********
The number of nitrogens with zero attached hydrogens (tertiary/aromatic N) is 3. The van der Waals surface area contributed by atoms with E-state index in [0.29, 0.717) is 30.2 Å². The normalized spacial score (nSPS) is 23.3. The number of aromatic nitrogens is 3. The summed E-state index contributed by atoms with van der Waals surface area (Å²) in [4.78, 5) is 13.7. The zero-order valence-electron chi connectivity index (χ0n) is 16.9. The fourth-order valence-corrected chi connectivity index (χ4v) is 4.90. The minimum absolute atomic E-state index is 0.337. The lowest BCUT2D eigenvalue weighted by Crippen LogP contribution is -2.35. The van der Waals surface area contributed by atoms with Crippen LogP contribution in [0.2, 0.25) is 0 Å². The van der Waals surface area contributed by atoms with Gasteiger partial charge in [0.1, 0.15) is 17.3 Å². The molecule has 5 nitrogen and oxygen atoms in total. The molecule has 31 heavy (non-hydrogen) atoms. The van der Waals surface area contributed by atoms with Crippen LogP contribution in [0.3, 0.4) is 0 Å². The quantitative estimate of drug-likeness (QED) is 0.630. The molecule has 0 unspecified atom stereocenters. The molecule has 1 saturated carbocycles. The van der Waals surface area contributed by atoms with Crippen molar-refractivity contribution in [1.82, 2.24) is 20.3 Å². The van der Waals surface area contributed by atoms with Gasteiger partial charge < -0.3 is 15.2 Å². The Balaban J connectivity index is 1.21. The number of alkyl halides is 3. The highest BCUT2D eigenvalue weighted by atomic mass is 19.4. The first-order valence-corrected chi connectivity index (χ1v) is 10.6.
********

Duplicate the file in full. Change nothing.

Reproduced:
The number of nitrogens with zero attached hydrogens (tertiary/aromatic N) is 3. The van der Waals surface area contributed by atoms with E-state index in [0.29, 0.717) is 30.2 Å². The normalized spacial score (nSPS) is 23.3. The number of aromatic nitrogens is 3. The summed E-state index contributed by atoms with van der Waals surface area (Å²) in [4.78, 5) is 13.7. The zero-order valence-electron chi connectivity index (χ0n) is 16.9. The fourth-order valence-corrected chi connectivity index (χ4v) is 4.90. The minimum absolute atomic E-state index is 0.337. The lowest BCUT2D eigenvalue weighted by Crippen LogP contribution is -2.35. The van der Waals surface area contributed by atoms with Crippen LogP contribution in [0.2, 0.25) is 0 Å². The van der Waals surface area contributed by atoms with Gasteiger partial charge in [0.1, 0.15) is 17.3 Å². The molecule has 5 nitrogen and oxygen atoms in total. The molecule has 31 heavy (non-hydrogen) atoms. The van der Waals surface area contributed by atoms with Crippen LogP contribution in [0.3, 0.4) is 0 Å². The quantitative estimate of drug-likeness (QED) is 0.630. The molecule has 0 unspecified atom stereocenters. The molecule has 1 saturated carbocycles. The van der Waals surface area contributed by atoms with Crippen molar-refractivity contribution in [1.82, 2.24) is 20.3 Å². The van der Waals surface area contributed by atoms with Gasteiger partial charge < -0.3 is 15.2 Å². The Balaban J connectivity index is 1.21. The number of alkyl halides is 3. The highest BCUT2D eigenvalue weighted by atomic mass is 19.4. The first-order valence-corrected chi connectivity index (χ1v) is 10.6.